I used to lead delegations of union shop stewards to Brussels when I worked for the AEEU – now Unite- in the 1990s. We’d lobby for support for investment in the car industry. Our stewards would share their experiences of the globalised world with other workers across the continent. We’d form alliances to challenge the excesses of global capital.
The European Union has been a steadfast ally in furthering the rights and welfare of working people.
From the European Convention on Human Rights to the Working Time Directive to the agenda for the next Commission, on pan-European minimum wages and tackling global tax avoidance. The EU has been a friend to workers here and across the continent.
It is no ‘boss’s club’, it is both an engine of progress and a backstop against regressive and repressive governments.
Labour, quite rightly, has just declared a climate emergency. But climate change doesn’t stop at our borders, and we can’t tackle it alone. We are so much stronger in Europe.
And as the global economy changes – as automation, AI and the rise of the global mega corporations change capitalism once again – there is strength in numbers and might in unity.
Britain alone will struggle to face down the barons of surveillance capitalism – to take on the shoddy practices, tax avoidance and employee abuse of global giants like Facebook, Amazon and Google.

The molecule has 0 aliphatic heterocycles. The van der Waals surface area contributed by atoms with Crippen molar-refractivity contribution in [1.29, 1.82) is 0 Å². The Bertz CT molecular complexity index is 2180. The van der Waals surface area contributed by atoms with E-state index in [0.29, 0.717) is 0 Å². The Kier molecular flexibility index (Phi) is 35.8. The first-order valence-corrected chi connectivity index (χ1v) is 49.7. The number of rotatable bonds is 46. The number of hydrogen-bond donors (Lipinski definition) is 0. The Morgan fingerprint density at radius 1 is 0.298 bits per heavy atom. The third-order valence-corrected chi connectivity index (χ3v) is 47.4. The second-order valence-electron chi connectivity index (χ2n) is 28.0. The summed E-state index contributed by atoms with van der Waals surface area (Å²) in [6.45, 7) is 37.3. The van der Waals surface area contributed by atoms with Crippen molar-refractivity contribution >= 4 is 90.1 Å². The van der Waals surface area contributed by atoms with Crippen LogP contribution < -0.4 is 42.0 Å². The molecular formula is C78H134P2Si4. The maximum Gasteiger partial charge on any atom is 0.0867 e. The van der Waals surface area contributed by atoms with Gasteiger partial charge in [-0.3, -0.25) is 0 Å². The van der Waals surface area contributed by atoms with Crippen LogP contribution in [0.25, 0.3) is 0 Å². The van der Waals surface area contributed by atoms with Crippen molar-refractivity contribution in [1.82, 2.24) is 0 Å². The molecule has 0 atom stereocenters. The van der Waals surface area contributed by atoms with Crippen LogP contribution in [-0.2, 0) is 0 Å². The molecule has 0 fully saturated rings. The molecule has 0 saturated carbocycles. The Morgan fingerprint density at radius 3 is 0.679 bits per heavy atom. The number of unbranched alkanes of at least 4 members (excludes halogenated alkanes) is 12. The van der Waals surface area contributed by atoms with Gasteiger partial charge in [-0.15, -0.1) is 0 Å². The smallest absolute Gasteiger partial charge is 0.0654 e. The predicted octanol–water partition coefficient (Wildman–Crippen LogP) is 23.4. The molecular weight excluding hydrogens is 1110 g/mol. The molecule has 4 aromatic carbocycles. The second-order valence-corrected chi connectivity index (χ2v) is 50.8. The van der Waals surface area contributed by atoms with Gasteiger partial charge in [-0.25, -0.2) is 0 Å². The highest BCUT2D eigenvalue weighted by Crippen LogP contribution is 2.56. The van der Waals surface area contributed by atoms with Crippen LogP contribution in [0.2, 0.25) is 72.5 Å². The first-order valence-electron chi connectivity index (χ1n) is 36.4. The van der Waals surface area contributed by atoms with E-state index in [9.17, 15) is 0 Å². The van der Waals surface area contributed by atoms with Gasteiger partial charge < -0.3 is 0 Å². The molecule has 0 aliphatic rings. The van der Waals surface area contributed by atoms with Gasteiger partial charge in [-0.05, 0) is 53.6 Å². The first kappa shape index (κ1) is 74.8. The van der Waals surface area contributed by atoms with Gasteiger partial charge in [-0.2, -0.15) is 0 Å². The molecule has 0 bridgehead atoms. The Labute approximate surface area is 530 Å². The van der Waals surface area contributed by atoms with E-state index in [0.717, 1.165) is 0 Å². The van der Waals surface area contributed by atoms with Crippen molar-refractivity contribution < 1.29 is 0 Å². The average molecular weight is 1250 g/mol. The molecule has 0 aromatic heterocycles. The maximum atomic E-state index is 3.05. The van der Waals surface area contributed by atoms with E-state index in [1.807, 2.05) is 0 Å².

Together we created the strongest consumer privacy law anywhere in the world. Together we can go further still – breaking up monopolies, shutting out malpractice, facing down tax avoidance. On our own, we are vulnerable.
We can see this pernicious process in action already, before Brexit has even happened.
Inward investment has fallen these last three years whilst it has grown on the Continent.
Our car industry is collapsing around us. Manufacturing jobs are down.
Membership of the EU brings a 2% a year boost to our GDP, according to the Bank of England.
That might sound like numbers in the margin but it isn’t just numbers to me. It is £20 billion a year in extra taxes to pay our nurses properly, to invest in our schools, to give our elderly the care they need and deserve.
These things matter to anyone who calls themselves a democratic socialist. These things matter to me.
Whether you are a European romantic, proud of Britain as a modern, European country or a hard pragmatist who knows that every penny counts when it comes to supporting working people, the European Union is your friend. And so that is the case that I want to make. That is the case that I want Labour to make.
Brexit is not a brake on Labour values. It is an existential threat to them.
The European Union is the fruit of our forefathers’ sacrifice. It is peace forged from the ravages of war.